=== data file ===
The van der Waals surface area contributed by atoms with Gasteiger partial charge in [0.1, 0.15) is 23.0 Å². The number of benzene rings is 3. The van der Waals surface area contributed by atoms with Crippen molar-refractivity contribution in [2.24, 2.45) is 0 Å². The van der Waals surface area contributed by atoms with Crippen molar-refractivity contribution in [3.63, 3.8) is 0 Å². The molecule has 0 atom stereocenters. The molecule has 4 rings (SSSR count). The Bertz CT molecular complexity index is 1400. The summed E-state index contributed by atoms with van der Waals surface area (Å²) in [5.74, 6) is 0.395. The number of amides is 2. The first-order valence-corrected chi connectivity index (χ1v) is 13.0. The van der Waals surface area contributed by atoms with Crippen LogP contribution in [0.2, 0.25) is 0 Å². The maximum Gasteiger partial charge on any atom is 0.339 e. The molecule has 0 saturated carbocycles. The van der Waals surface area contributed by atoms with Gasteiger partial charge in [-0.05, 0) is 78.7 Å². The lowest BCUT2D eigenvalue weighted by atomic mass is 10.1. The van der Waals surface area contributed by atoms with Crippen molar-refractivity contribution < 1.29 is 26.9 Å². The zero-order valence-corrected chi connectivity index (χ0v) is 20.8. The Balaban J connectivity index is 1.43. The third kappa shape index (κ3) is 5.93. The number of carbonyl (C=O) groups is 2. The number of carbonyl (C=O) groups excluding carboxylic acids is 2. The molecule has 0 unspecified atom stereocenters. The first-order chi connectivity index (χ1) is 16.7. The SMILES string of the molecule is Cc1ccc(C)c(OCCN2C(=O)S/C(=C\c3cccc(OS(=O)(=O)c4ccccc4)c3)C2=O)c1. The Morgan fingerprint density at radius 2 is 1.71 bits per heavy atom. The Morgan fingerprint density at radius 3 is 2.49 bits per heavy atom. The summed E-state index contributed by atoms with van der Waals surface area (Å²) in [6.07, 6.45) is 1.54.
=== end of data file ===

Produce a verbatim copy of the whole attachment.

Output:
The van der Waals surface area contributed by atoms with Gasteiger partial charge in [0.1, 0.15) is 23.0 Å². The number of benzene rings is 3. The van der Waals surface area contributed by atoms with Crippen molar-refractivity contribution in [2.24, 2.45) is 0 Å². The van der Waals surface area contributed by atoms with Crippen molar-refractivity contribution in [3.63, 3.8) is 0 Å². The molecule has 0 atom stereocenters. The molecule has 4 rings (SSSR count). The Bertz CT molecular complexity index is 1400. The summed E-state index contributed by atoms with van der Waals surface area (Å²) in [5.74, 6) is 0.395. The number of amides is 2. The first-order valence-corrected chi connectivity index (χ1v) is 13.0. The van der Waals surface area contributed by atoms with Crippen LogP contribution in [0.2, 0.25) is 0 Å². The maximum Gasteiger partial charge on any atom is 0.339 e. The molecule has 0 saturated carbocycles. The van der Waals surface area contributed by atoms with Gasteiger partial charge in [-0.05, 0) is 78.7 Å². The lowest BCUT2D eigenvalue weighted by atomic mass is 10.1. The van der Waals surface area contributed by atoms with Crippen molar-refractivity contribution < 1.29 is 26.9 Å². The zero-order valence-corrected chi connectivity index (χ0v) is 20.8. The Balaban J connectivity index is 1.43. The third kappa shape index (κ3) is 5.93. The number of carbonyl (C=O) groups is 2. The number of carbonyl (C=O) groups excluding carboxylic acids is 2. The molecule has 0 unspecified atom stereocenters. The first-order chi connectivity index (χ1) is 16.7. The SMILES string of the molecule is Cc1ccc(C)c(OCCN2C(=O)S/C(=C\c3cccc(OS(=O)(=O)c4ccccc4)c3)C2=O)c1. The Morgan fingerprint density at radius 2 is 1.71 bits per heavy atom. The Morgan fingerprint density at radius 3 is 2.49 bits per heavy atom. The summed E-state index contributed by atoms with van der Waals surface area (Å²) in [6.07, 6.45) is 1.54.